Did you buy yet another head of lettuce that wilted before you got around to making that great big salad this week? While some food waste is inevitable, we definitely have room for improvement, since 40% of all food produced goes uneaten. Simple actions like planning your meals, only buying what you need, and utilizing smart storage can help reduce your food waste. For example, rinsing berries in vinegar and storing them dry in a paper towel can reduce mold growth, and storing your herbs stem-side-down in a cup with water in the fridge can keep them fresh and perky for days longer. Meal planning and writing down your grocery list can help ensure that you aren’t buying things you don’t need at the store (those three different bags of chips probably aren’t necessary). This one is another twofer: meal planning is healthy for both you and the environment.

food waste

Photo by David Fartek on Unsplash

5. Go Paperless

Whether you’re a student, office worker, or stay-at-home parent, you know there are dozens of ways that paper comes into our lives on a daily basis. Taking a few minutes to change all of your bills to the paperless option and opt-out of junk mail subscriptions can greatly reduce your daily paper usage. Don’t need that receipt? Just say no or have them send you one via email. (It’s probably just going to join the other sad receipts stuffed in your wallet or purse anyway, right?) For students and those in the workforce, think before you print. If it’s absolutely necessary to get it out on paper, try printing on both sides.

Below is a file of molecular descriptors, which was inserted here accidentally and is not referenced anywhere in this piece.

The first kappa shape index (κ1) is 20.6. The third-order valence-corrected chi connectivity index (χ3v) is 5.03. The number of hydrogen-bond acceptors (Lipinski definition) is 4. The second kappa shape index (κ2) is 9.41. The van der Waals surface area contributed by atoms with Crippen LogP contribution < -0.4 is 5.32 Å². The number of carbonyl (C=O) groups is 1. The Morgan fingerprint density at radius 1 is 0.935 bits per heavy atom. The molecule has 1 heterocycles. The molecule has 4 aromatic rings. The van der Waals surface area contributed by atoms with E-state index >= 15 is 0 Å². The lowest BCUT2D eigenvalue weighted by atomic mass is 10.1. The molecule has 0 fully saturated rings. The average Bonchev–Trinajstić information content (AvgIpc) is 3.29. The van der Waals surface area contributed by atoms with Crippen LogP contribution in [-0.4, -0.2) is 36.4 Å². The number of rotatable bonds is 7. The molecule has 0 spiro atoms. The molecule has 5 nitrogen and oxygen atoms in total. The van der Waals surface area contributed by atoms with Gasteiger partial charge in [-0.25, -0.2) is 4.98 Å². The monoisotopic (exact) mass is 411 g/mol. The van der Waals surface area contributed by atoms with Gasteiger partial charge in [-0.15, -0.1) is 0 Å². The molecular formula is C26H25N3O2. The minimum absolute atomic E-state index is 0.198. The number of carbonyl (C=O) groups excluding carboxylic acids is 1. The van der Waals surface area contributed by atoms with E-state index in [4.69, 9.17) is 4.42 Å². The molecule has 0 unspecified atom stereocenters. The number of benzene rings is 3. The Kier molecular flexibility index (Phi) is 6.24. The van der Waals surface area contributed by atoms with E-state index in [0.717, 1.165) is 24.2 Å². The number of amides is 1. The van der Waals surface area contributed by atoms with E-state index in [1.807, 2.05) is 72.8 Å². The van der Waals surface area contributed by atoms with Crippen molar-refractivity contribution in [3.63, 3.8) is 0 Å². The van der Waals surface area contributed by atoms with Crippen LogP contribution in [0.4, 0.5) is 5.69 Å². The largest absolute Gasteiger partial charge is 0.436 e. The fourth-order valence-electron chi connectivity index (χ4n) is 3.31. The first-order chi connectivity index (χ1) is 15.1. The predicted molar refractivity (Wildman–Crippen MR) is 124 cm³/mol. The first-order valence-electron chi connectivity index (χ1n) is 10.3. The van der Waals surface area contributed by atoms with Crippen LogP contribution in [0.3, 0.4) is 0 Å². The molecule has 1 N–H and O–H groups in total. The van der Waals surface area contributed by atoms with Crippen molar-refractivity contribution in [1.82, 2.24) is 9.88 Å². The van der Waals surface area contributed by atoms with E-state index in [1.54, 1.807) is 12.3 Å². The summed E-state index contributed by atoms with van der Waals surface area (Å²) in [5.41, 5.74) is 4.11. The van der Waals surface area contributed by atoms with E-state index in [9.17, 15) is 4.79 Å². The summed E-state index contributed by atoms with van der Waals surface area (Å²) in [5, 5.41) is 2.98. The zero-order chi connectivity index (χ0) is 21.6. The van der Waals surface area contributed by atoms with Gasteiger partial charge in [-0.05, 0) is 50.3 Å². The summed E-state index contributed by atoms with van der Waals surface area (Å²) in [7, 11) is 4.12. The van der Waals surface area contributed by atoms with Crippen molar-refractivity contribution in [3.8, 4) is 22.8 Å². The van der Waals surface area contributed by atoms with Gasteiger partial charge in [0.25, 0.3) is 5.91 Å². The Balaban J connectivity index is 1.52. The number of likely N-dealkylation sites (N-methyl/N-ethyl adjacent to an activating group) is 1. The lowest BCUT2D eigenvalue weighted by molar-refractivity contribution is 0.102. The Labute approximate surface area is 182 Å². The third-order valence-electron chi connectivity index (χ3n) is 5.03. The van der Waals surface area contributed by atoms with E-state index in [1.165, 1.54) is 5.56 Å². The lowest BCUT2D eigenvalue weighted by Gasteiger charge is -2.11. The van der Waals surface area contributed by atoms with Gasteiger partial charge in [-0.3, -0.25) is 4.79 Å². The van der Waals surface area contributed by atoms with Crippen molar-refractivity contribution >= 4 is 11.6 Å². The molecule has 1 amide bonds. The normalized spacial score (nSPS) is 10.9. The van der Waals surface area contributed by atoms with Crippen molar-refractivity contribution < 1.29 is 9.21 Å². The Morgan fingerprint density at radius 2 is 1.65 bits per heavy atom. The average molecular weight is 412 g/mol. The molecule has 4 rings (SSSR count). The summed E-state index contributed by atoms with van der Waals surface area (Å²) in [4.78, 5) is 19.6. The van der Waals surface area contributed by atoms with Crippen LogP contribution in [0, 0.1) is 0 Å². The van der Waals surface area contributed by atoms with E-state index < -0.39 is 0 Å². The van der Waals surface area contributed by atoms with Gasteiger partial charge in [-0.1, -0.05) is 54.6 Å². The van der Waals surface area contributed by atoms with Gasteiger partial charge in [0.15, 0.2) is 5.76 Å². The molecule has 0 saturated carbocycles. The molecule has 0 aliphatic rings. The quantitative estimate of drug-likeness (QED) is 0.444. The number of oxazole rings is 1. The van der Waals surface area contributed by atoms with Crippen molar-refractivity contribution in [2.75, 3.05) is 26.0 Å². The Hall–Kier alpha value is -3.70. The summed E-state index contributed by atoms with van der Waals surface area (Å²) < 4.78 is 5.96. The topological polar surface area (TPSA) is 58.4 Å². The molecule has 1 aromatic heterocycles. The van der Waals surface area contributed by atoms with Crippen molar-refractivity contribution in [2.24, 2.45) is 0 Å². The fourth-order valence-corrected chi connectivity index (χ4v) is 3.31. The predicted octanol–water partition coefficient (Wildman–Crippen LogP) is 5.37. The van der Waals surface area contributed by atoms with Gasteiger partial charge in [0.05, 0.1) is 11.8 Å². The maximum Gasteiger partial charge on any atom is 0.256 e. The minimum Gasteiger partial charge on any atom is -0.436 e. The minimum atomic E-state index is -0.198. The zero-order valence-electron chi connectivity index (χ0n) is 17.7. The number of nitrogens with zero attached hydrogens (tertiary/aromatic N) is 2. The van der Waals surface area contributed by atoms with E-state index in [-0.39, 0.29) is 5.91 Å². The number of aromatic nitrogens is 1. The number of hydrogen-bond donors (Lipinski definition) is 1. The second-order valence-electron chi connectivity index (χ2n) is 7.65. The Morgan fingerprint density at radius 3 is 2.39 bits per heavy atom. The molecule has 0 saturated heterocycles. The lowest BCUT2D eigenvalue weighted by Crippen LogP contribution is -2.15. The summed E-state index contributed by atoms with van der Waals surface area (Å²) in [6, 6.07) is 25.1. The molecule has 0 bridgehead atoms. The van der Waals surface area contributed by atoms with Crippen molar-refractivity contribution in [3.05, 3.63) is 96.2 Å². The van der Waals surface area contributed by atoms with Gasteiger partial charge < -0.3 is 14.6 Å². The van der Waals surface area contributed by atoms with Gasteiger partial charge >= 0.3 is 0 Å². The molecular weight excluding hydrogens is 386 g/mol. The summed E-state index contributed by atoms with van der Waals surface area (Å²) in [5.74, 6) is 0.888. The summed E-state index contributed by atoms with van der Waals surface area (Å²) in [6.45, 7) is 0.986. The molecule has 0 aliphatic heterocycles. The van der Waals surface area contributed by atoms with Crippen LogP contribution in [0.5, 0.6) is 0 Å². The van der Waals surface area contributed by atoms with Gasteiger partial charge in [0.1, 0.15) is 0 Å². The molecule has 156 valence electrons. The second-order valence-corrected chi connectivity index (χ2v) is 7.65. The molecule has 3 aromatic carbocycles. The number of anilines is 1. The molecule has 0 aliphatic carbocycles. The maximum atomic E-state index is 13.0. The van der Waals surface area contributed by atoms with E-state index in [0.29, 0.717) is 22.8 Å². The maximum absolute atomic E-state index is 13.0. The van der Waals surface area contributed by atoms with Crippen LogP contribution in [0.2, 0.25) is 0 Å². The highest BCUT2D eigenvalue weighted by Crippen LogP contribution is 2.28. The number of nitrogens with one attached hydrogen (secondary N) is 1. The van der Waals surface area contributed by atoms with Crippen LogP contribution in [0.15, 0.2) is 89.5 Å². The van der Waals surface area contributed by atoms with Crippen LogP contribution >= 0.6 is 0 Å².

6. Join The Local Food Movement

Farmers’ markets, CSA (community-supported agriculture) boxes, and neighborhood gardens are all great ways to eat more local food. When your food doesn’t travel halfway across the world to get to your plate, you greatly reduce your environmental impact. The worldwide transport of food has made us reliant on the fact that we can eat strawberries in January, but we should rethink the way we eat. If you don’t have a green thumb, you can buy fresh produce at your local farmers’ market or join a farm box subscription.

organic food

Photo by Kate Trysh on Unsplash

7. Turn Off The Lights